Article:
Fruits, Vegetables and Colorectal Cancer What’s the Connection. Part 2

Complicating factors the ACS listed include:

    • The complexity of the diet in terms of biochemical components.
    • There are more than 100 types of cancers with a variety of possible causes.
    • It is difficult to do controlled studies on human populations
    • Cancer takes many years to develop; therefore, it is hard to prove cause and effect.
    • Dietary ingredients may increase as well as decrease the risk of cancer.

Given the complexities of research on the diet and cancer relationship, are scientists being too glib by advising consumers to increase consumption of vegetables and fruits to prevent cancer?

“It would be imprudent to ignore the impact of diet on other causes of death when making recommendations concerning dietary practice and cancer prevention,” noted John Morgan, Dr.P.H., a cancer epidemiologist and associate professor of public health at Loma Linda University. “Recommendations need to be based on the consistency of findings across studies,” Morgan added.

Morgan also points out that it is very unlikely that dietary constituents act alone. Other components of the diet aside from vegetables and fruits, as well as lifestyle factors, need to be taken into consideration.

The American Institute for Cancer Research, a major proponent of research related to diet, nutrition and the prevention and treatment of cancer, advised the public not to misinterpret or overstate the latest findings from the Harvard study.

“The study cannot and does not make any kind of definitive statement about the role of diet upon the risk of colon cancer,” announced AICR’s Melanie Polk, R.D., M.M.Sc.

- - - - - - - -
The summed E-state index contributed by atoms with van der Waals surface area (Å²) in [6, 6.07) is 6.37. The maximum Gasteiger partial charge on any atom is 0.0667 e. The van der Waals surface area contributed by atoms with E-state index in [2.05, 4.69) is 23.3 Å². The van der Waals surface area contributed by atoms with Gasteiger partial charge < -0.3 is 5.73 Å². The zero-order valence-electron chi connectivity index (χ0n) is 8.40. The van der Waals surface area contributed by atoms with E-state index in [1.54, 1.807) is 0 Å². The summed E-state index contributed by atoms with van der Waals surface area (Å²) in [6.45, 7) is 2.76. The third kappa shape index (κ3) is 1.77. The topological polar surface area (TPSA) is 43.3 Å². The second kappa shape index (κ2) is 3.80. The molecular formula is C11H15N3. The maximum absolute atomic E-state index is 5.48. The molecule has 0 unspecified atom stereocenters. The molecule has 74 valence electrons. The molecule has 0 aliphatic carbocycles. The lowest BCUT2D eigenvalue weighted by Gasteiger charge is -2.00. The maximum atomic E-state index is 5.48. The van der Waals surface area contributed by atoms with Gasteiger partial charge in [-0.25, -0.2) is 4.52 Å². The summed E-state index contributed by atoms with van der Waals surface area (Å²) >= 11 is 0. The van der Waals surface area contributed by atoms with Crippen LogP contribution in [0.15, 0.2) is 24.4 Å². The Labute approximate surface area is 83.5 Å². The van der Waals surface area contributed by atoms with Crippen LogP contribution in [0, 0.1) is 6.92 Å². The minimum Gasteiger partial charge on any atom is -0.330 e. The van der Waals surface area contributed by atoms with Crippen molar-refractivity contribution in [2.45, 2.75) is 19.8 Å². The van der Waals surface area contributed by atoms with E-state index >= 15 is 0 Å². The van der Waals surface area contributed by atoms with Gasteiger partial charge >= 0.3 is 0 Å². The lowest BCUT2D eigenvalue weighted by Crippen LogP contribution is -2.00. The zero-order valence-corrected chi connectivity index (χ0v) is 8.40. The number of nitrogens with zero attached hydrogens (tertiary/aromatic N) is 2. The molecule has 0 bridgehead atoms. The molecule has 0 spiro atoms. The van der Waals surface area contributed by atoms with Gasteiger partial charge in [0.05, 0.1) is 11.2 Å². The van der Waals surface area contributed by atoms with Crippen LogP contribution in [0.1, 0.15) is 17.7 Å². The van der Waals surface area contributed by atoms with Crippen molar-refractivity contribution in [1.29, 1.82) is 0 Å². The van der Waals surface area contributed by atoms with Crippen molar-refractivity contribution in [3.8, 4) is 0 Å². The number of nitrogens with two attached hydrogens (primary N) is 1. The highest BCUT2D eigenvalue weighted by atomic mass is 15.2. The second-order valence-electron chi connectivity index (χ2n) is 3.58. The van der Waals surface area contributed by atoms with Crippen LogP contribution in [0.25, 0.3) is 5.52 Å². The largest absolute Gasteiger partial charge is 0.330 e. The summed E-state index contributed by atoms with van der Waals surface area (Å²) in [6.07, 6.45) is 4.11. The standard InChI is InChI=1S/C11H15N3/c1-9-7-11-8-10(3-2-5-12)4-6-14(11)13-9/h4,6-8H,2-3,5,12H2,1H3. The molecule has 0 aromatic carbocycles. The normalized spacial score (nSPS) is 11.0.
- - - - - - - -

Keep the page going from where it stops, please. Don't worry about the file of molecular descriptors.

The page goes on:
Furthermore, the AICR points out that subjects in the two cohorts consumed far less than the five to nine servings of vegetables and fruits that it recommends for protection against cancer. As for whether or not those who consume only moderate amounts of fruits and vegetables — say three to four servings — gain any benefit in terms of reducing their risk of colorectal cancer, the AICR states that this is an area that warrants further investigation.

In an editorial accompanying the Harvard study, Drs. Andrew Flood and Arthur Scharzkin note that while the recent findings may weaken belief in the theory that high vegetable and fruit consumption lowers risk of colorectal cancer, this idea is “still very much worthy and alive of continued investigation.” Other possible benefits from a diet rich in vegetables and fruits appear to be reduced risk of heart disease and stroke.

“Today, one study might report that certain foods or food groups prevent cancer. Tomorrow, another study might support the opposite,” noted Gilbert Ross, M.D., medical director for the American Council on Science and Health. “The message, however, remains the same: Continue to eat a well-balanced diet that is rich in vegetables and fruits,” he added.

“Regardless of how effective we’re in generating persuasive evidence that vegetables and fruits may decreaserisk of colorectal cancer, these products will continue to have an important role to play in human disease and health,” Flood and Scharzkin concluded.

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